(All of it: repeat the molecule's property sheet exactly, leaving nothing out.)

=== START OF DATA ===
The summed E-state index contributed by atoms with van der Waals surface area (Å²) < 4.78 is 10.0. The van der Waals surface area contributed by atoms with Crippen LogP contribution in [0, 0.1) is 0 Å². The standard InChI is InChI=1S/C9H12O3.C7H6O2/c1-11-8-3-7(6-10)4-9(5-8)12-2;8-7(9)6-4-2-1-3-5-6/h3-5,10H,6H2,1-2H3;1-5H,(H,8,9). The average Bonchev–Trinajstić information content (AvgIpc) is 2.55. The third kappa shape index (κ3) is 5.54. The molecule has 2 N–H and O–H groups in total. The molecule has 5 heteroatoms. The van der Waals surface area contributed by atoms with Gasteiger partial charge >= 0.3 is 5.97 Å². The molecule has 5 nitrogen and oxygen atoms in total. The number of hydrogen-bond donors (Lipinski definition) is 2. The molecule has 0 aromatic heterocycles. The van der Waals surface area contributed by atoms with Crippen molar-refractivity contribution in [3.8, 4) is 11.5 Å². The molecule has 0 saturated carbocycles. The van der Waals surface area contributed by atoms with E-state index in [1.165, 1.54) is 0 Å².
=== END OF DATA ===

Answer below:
The summed E-state index contributed by atoms with van der Waals surface area (Å²) < 4.78 is 10.0. The van der Waals surface area contributed by atoms with Crippen LogP contribution in [0, 0.1) is 0 Å². The standard InChI is InChI=1S/C9H12O3.C7H6O2/c1-11-8-3-7(6-10)4-9(5-8)12-2;8-7(9)6-4-2-1-3-5-6/h3-5,10H,6H2,1-2H3;1-5H,(H,8,9). The average Bonchev–Trinajstić information content (AvgIpc) is 2.55. The third kappa shape index (κ3) is 5.54. The molecule has 2 N–H and O–H groups in total. The molecule has 5 heteroatoms. The van der Waals surface area contributed by atoms with Gasteiger partial charge >= 0.3 is 5.97 Å². The molecule has 5 nitrogen and oxygen atoms in total. The number of hydrogen-bond donors (Lipinski definition) is 2. The molecule has 0 aromatic heterocycles. The van der Waals surface area contributed by atoms with Crippen molar-refractivity contribution in [3.8, 4) is 11.5 Å². The molecule has 0 saturated carbocycles. The van der Waals surface area contributed by atoms with E-state index in [1.165, 1.54) is 0 Å².